Edward Broadbent is President of the International Centre for Human Rights and Democratic Development, a Canadian sponsored initiative in support of international human rights issues.
Edward Broadbent holds a Ph.D. in political science and began his career as a professor of Political Science at York University in Toronto. In 1968, he was elected to Parliament where he served until he resigned in 1989. From 1978 through 1982, Mr. Broadbent also served as Vice President of Socialist International, an organization which links social democratic parties around the world. He was particularly involved in efforts to bring peace to war-torn Central America.
Edward Broadbent – Canada
Mr. Broadbent was made a member of the Canadian Privy Council in 1982. As Leader of the New Democratic Party, he struggled for an equitable tax system, equality for women, the constitutional entrenchment of aboriginal rights and relief from poverty for Canada’s children. In his last years of leadership, he was often chosen as the man most Canadians wanted as Prime Minister.
He says: “There is today a new-found vitality in the UN which must be nurtured and a potential for bold and principled action which needs to be channelled and developed. The year 1995 offers a unique opportunity to do that.”
“Your 50 Communities programme is an imaginative means of illustrating the spirit and purpose of the UN and showing that the values and principles it fosters belong to all peoples, regardless of culture or history. It should also forge enduring links between citizens and this distant, New York based organization which, for too many, is little more than symbols, blue helmets, a flag, white vehicles, appearing from time to time in troubled corners of the world.” (See on International Institute for Sustainable Development).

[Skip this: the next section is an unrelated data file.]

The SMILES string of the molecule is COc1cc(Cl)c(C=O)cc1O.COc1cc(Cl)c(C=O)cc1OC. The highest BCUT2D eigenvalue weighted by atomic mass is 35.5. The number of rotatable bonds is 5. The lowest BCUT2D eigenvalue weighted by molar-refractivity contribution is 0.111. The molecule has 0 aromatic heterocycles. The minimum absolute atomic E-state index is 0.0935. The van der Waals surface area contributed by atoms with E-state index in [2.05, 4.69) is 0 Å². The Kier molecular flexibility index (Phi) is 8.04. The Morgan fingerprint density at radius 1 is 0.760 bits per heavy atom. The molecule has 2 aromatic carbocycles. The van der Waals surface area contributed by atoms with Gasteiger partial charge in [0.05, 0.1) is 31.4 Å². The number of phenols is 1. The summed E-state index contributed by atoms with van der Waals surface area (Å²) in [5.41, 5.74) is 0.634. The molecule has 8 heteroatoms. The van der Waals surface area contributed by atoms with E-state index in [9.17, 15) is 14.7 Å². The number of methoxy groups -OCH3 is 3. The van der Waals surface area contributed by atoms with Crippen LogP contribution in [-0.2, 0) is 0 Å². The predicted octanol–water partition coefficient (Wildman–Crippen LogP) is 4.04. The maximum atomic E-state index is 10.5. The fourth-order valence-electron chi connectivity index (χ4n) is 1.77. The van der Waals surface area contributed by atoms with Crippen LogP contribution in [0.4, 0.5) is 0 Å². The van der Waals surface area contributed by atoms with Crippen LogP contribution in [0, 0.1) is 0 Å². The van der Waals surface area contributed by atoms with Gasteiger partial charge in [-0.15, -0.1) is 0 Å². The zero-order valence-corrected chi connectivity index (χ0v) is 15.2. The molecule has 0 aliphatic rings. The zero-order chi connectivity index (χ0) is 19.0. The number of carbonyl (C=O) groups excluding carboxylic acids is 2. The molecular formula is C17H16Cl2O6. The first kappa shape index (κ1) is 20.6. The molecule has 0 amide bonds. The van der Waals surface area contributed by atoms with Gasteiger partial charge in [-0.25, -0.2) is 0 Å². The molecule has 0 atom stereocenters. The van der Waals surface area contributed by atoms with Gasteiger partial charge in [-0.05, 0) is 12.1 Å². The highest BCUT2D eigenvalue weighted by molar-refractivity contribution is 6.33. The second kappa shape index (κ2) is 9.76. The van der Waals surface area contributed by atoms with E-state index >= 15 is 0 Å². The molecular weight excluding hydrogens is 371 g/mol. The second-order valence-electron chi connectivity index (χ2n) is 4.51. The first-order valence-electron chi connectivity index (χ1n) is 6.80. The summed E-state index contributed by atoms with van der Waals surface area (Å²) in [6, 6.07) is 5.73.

He has published Democratic Equality: What Went Wrong? University of Toronto Press, 2001) and a number of articles and chapters of books in academic publications in Canada and Britain. He has been a guest lecturer at several Canadian universities as well as at Oxford and Edinburgh in Britain; Brown, Harvard and the University of Texas in the United States; and, Calcutta and New Delhi in India. He has received honorary degrees from a number of Canadian universities.
Mr. Broadbent was made a member of the Privy Council in 1982, an Officer of the Order of Canada in 1993 and a Companion of the Order of Canada in 2002.
He was also the Keynote speaker at the OTTAWA CONFERENCE TO STUDY EFFECTS OF ECONOMIC LIBERALIZATION IN TIBET (1995). Mr. Broadbent was expected to introduce a debate on the inclusion of the social clause in the World Trade Organization (WTO) charter.
Bio: see answers.com.